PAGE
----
Information about the author:
Irina I. Davydova
Irina I. Davydova, PhD in Culturology, Senior Researcher, Maxim Gorky Museum (Moscow), А.M. Gorky Institute of World Literature of the Russian Academy of Sciences, Malaya Nikitskaya, 6, 121069 Moscow, Russia.
The article is devoted to the one of the most contradictory and controversial portraits of A.M. Gorky who in 1927 set to the Dutch self-taught artist Christian Victor Kragballe Haagen-Müller (1894–1959). It became clear from letter of the artist’s wife that in 1927 her husband and she came to Italy for the purpose of painting a portrait of the proletarian writer, the Revolution Stormy Petrel, and at the day of the writer’s 60th anniversary two identical color lithographs of its sketches were presented to A.M. Gorky. “Many people made my portraits all of which were not good”, — the writer shared his impressions with P.D. Korin, as if remembering his short-term acquaintance with the Dutch artist. Gorky’s appraisal of Haagen-Müller’s work became an axiomatic quotation: “The explanations on the subject why Gorky became so pale are to be required from the artist!” — and implies the evident rejection of the artistic interpretation of the writer’s image. Which circumstances brought to such peremptory comments of the portrait? Was it inactivity, apathy and restraint of A.M. Gorky, even in the portrait space, still implying him, the literary and public isolation provoked by the fascists? Or was it the influence of the fashionable tendencies in painting like cubism which caused the persistent rejection of the realist writer? Or maybe, the proletarian writer understood the portrait as a political contract, since the fascism rapidly conquering the world with its breaking of the usual human reality, was denounced by the writer as “the denial of the culture and the sermon of the war”?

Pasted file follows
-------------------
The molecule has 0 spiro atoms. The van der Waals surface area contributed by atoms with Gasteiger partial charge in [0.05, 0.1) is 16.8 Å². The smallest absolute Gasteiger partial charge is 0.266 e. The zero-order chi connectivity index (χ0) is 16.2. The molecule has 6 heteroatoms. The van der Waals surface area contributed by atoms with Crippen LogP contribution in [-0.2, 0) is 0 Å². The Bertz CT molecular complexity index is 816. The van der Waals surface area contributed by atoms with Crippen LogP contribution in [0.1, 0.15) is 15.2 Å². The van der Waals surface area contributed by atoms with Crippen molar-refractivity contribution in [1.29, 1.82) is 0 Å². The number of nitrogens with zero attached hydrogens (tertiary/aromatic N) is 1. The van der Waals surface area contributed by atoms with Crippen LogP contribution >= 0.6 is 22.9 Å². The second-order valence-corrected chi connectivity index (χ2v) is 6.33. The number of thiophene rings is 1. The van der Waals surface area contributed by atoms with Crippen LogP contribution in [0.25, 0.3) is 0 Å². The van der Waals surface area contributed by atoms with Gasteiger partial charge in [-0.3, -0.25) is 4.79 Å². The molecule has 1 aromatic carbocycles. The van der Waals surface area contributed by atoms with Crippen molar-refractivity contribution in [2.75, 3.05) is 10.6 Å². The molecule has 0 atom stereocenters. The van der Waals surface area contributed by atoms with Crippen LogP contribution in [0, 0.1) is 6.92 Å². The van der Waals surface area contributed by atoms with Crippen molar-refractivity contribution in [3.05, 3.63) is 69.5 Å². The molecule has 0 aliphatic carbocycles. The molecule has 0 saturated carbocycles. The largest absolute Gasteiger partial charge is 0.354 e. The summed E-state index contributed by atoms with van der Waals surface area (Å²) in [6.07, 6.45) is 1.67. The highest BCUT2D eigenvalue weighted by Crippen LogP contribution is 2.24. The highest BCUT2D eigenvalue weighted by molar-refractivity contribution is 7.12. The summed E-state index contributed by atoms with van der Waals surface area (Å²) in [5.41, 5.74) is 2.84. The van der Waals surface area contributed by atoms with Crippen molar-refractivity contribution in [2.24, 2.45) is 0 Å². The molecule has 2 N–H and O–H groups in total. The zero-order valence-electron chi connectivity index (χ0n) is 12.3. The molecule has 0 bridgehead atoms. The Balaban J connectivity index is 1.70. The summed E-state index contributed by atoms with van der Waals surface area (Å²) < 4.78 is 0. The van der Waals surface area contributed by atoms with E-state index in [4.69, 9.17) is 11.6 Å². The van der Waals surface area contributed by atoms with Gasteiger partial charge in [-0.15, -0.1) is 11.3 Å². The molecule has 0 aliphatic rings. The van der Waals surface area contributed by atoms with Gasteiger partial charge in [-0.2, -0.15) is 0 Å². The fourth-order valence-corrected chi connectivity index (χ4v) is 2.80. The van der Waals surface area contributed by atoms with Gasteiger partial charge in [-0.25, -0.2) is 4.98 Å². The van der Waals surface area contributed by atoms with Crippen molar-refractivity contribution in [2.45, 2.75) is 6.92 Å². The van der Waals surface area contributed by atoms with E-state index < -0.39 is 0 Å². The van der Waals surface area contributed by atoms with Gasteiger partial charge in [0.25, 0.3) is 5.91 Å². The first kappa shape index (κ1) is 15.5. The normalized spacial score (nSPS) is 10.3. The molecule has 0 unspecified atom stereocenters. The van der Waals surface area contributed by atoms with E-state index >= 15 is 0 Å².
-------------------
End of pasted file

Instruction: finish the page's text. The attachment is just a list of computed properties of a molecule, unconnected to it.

Keywords: A.M. Gorky, Victor Haagen-Müller, Hansen Gunnar, Guðmundur Kamban, portrait, caricature, fascism, the twenties of the 20th century.